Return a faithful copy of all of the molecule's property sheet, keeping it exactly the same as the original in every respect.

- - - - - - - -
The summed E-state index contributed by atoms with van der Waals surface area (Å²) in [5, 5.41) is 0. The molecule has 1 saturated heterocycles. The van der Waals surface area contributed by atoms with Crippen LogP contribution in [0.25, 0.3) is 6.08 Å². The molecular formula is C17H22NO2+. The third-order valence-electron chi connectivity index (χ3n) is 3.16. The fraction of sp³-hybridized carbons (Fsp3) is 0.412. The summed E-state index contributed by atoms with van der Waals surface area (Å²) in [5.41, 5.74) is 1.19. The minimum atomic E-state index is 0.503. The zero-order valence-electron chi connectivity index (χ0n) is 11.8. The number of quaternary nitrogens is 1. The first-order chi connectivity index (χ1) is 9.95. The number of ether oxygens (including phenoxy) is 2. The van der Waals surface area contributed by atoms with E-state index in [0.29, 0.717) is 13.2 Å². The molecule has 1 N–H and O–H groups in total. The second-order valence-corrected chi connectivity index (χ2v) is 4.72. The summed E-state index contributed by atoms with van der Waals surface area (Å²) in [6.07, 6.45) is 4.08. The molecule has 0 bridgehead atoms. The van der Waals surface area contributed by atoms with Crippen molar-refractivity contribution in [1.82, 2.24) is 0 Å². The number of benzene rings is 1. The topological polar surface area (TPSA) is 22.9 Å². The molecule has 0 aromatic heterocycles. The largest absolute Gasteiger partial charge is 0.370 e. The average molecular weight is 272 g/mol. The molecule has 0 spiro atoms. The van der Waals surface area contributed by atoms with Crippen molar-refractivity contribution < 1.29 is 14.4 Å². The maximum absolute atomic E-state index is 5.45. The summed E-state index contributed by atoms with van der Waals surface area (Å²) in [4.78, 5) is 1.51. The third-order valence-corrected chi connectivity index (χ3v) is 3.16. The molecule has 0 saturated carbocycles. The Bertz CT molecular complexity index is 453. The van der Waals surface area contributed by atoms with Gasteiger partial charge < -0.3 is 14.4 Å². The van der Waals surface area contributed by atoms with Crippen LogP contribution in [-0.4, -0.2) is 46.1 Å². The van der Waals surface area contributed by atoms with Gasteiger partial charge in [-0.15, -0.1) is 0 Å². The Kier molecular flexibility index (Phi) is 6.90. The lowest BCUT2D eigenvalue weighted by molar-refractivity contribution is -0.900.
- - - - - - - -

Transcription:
The summed E-state index contributed by atoms with van der Waals surface area (Å²) in [5, 5.41) is 0. The molecule has 1 saturated heterocycles. The van der Waals surface area contributed by atoms with Crippen LogP contribution in [0.25, 0.3) is 6.08 Å². The molecular formula is C17H22NO2+. The third-order valence-electron chi connectivity index (χ3n) is 3.16. The fraction of sp³-hybridized carbons (Fsp3) is 0.412. The summed E-state index contributed by atoms with van der Waals surface area (Å²) in [5.41, 5.74) is 1.19. The minimum atomic E-state index is 0.503. The zero-order valence-electron chi connectivity index (χ0n) is 11.8. The number of quaternary nitrogens is 1. The first-order chi connectivity index (χ1) is 9.95. The number of ether oxygens (including phenoxy) is 2. The van der Waals surface area contributed by atoms with E-state index in [0.29, 0.717) is 13.2 Å². The molecule has 1 N–H and O–H groups in total. The second-order valence-corrected chi connectivity index (χ2v) is 4.72. The summed E-state index contributed by atoms with van der Waals surface area (Å²) in [6.07, 6.45) is 4.08. The molecule has 0 bridgehead atoms. The van der Waals surface area contributed by atoms with Crippen molar-refractivity contribution in [1.82, 2.24) is 0 Å². The number of benzene rings is 1. The topological polar surface area (TPSA) is 22.9 Å². The molecule has 0 aromatic heterocycles. The largest absolute Gasteiger partial charge is 0.370 e. The average molecular weight is 272 g/mol. The molecule has 0 spiro atoms. The van der Waals surface area contributed by atoms with Crippen molar-refractivity contribution < 1.29 is 14.4 Å². The maximum absolute atomic E-state index is 5.45. The summed E-state index contributed by atoms with van der Waals surface area (Å²) in [4.78, 5) is 1.51. The third-order valence-corrected chi connectivity index (χ3v) is 3.16. The molecule has 0 saturated carbocycles. The Bertz CT molecular complexity index is 453. The van der Waals surface area contributed by atoms with Gasteiger partial charge < -0.3 is 14.4 Å². The van der Waals surface area contributed by atoms with Crippen LogP contribution in [-0.4, -0.2) is 46.1 Å². The van der Waals surface area contributed by atoms with Gasteiger partial charge in [-0.15, -0.1) is 0 Å². The Kier molecular flexibility index (Phi) is 6.90. The lowest BCUT2D eigenvalue weighted by molar-refractivity contribution is -0.900.